All vehicles registered in Australia must have Compulsory Third Party (CTP) Insurance, or in the ACT, Motor Accident Injuries (MAI) Insurance.

Both CTP and MAI Insurance cover your financial liability if you or someone driving your vehicle is involved in an accident in which somebody is killed or injured. This may include your passengers, other drivers and their passengers, cyclists and pedestrians. In the ACT, MAI Insurance can also provide cover for the at-fault driver.

In the Australian Capital Territory, MAI Insurance is included in your car registration fee, while in other states and territories CTP is either included in your car registration fee or is a prerequisite for registering a vehicle. Some states and territories have multiple insurers, and it’s up to you to choose one when registering your vehicle.

If you’re injured in a motor vehicle accident, you should make a claim through the MAI or CTP insurer of the vehicle at fault for the accident. You can look up the CTP or MAI insurer of the vehicle at fault through their state or territory’s registration website, or by contacting the relevant transport authority. If you’re unsure who is at fault, contact your insurer and they will establish this.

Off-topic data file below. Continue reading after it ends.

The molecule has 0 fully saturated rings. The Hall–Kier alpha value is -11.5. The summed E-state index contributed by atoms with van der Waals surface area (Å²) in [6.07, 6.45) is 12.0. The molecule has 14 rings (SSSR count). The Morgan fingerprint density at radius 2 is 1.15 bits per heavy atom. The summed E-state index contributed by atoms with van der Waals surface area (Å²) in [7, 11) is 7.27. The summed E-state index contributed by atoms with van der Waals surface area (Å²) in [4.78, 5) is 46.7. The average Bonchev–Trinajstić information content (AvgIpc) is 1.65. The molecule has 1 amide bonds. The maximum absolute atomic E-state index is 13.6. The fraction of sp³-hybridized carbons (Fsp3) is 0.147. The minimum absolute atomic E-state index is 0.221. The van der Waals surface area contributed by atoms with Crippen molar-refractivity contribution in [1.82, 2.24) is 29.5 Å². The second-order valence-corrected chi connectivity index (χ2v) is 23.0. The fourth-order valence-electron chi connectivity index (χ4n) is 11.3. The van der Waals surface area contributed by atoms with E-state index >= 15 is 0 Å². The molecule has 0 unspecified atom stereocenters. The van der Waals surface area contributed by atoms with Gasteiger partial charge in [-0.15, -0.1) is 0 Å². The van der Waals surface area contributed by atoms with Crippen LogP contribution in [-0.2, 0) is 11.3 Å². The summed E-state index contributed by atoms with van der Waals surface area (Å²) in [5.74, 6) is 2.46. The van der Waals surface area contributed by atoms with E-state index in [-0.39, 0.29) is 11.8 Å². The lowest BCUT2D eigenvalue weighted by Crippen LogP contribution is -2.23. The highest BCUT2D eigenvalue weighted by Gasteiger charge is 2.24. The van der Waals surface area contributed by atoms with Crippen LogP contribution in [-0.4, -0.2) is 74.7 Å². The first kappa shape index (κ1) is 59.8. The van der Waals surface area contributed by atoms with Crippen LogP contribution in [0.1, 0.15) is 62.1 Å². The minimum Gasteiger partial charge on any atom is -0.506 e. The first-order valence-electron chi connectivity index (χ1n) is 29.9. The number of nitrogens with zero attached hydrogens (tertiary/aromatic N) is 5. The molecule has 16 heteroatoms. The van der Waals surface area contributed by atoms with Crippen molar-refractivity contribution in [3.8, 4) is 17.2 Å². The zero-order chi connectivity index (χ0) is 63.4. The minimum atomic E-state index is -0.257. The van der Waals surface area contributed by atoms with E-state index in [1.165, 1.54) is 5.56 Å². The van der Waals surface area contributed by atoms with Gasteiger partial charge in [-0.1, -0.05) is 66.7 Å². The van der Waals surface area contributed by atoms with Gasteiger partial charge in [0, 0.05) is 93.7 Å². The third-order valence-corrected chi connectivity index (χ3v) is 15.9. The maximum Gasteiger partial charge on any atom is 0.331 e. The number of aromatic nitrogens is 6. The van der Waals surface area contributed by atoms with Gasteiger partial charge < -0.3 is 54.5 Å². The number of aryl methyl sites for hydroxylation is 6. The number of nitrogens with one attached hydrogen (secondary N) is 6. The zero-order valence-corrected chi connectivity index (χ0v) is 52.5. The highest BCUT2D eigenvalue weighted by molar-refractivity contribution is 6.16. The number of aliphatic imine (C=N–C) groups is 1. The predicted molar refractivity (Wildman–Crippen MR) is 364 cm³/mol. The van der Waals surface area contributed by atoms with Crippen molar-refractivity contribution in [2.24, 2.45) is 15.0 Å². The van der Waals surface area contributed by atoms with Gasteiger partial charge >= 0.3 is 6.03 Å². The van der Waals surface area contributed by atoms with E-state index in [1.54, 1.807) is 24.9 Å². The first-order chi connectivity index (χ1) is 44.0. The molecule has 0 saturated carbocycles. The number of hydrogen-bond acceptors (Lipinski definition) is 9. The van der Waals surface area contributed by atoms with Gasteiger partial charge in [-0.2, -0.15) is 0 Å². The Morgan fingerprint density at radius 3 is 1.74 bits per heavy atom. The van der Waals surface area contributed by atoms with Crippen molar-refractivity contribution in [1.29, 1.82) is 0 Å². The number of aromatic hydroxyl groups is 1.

If you’re not sure who was at fault for the accident and you have an Apia CTP or MAI Insurance policy, give us a call so we can help. You should try to raise your claim as soon as possible after the accident, as you may only be able to make a claim within a limited time, depending on the state or territory where the accident took place.